Goodwill represents the excess of the purchase price over the fair value of the net tangible and identifiable intangible assets acquired in a business combination. Intangible assets resulting from the acquisitions of entities accounted for using the acquisition method of accounting are recorded at the estimated fair value of the assets acquired. Identifiable intangible assets are comprised of purchased customer relationships, trademarks and trade names, developed technologies and other intangible assets. Intangible assets subject to amortization are amortized over the period of estimated economic benefit ranging from 1 to 20 years. In accordance with FASB ASC Topic No. 350, Intangibles - Goodwill and Other (“ASC 350”), goodwill and other intangible assets with indefinite lives are not amortized but tested annually for impairment or more frequently if J2 Global believes indicators of impairment exist. In connection with the annual impairment test for goodwill, the Company has the option to perform a qualitative assessment in determining whether it is more likely than not that the fair value of a reporting unit is less than its carrying amount. If the Company determines that it is more likely than not that the fair value of the reporting unit is less than its carrying amount, then it performs the impairment test upon goodwill. The impairment test involves comparing the fair values of the applicable reporting units with their aggregate carrying values, including goodwill. The Company generally determines the fair value of its reporting units using the income approach methodology of valuation. If the carrying value of a reporting unit exceeds the reporting unit’s fair value, an impairment loss is recognized for the difference. The Company performed a qualitative assessment which determined that one business unit required further consideration and necessitated a quantitative assessment as of March 31, 2020. The qualitative assessment took into consideration macroeconomic, industry and market conditions, overall financial performance and any other relevant company-specific events. The quantitative assessment did not indicate that the fair value was lower than the business unit’s carrying value, accordingly, no impairment was recorded. J2 Global concluded that there were no impairments in the first quarter of 2020.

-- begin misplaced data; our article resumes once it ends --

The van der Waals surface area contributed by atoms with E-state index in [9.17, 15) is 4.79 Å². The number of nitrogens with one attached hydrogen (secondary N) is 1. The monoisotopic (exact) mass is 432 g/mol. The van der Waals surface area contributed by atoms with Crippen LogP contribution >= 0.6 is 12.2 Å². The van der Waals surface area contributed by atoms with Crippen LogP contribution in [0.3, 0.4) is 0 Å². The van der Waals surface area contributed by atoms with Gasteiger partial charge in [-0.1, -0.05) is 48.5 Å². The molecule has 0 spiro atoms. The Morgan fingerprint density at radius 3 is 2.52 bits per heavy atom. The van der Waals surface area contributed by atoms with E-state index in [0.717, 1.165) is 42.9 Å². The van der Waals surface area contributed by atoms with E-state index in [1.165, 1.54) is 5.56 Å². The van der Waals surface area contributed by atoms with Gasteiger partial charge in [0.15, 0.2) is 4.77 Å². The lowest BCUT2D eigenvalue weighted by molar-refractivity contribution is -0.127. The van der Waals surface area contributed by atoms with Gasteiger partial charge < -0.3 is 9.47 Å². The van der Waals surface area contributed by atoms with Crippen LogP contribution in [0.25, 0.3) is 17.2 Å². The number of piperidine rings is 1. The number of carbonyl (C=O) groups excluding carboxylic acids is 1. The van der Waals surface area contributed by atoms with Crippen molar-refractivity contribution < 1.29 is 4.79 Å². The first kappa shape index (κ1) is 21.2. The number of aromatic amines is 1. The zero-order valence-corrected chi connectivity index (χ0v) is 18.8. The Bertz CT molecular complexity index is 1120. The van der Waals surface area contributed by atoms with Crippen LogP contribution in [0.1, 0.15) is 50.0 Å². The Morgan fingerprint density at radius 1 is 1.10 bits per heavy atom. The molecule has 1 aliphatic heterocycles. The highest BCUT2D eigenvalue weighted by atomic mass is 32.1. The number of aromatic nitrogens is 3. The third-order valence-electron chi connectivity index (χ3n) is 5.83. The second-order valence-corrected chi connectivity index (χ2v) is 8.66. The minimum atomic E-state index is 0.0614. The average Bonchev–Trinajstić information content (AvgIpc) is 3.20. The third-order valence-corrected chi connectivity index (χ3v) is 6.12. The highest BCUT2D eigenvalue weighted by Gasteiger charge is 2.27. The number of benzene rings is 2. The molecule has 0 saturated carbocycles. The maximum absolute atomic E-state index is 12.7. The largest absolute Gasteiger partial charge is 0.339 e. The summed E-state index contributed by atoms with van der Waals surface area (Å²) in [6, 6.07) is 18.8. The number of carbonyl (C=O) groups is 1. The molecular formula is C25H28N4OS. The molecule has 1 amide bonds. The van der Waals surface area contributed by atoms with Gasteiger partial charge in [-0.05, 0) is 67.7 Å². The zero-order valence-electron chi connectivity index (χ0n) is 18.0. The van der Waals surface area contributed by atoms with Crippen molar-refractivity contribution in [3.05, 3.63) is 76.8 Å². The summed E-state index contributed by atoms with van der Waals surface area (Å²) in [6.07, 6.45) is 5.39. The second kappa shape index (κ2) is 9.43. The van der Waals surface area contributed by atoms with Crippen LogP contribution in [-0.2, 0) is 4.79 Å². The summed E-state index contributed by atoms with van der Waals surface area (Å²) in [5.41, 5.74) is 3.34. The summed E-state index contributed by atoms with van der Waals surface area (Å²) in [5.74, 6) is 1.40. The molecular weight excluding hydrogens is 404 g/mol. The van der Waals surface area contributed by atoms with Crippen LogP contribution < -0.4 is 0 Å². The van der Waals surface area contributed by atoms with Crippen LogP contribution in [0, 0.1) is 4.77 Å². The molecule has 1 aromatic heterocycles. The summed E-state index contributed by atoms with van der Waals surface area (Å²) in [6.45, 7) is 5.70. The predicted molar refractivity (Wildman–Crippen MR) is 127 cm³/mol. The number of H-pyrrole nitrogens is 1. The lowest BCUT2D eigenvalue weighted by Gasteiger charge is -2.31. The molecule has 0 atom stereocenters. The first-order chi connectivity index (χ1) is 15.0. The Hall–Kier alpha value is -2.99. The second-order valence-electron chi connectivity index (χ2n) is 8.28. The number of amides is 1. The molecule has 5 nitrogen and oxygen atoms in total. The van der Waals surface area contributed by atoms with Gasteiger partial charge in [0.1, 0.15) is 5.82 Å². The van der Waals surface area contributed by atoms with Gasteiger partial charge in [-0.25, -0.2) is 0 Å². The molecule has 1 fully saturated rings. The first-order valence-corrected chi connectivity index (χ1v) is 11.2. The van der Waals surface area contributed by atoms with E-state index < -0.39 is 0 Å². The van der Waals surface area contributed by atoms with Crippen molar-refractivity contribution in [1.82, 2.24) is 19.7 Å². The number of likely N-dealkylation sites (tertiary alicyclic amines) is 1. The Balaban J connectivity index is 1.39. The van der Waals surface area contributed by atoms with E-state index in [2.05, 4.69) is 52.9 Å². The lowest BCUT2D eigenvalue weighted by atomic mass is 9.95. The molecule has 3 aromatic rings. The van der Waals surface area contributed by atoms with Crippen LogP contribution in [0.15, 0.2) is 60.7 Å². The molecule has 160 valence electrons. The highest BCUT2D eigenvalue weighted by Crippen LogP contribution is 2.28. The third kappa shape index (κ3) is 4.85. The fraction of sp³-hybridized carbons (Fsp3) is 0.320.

In addition, the COVID-19 pandemic could have an adverse impact on the Company’s consolidated financial results in the second quarter of 2020, and possibly longer. As of March 31, 2020, there were no indications that the carrying value of goodwill and other intangible assets may not be recoverable. However, a prolonged adverse impact of the COVID-19 pandemic on the Company’s consolidated financial results may require an impairment charge related to one or more of these assets in a future period.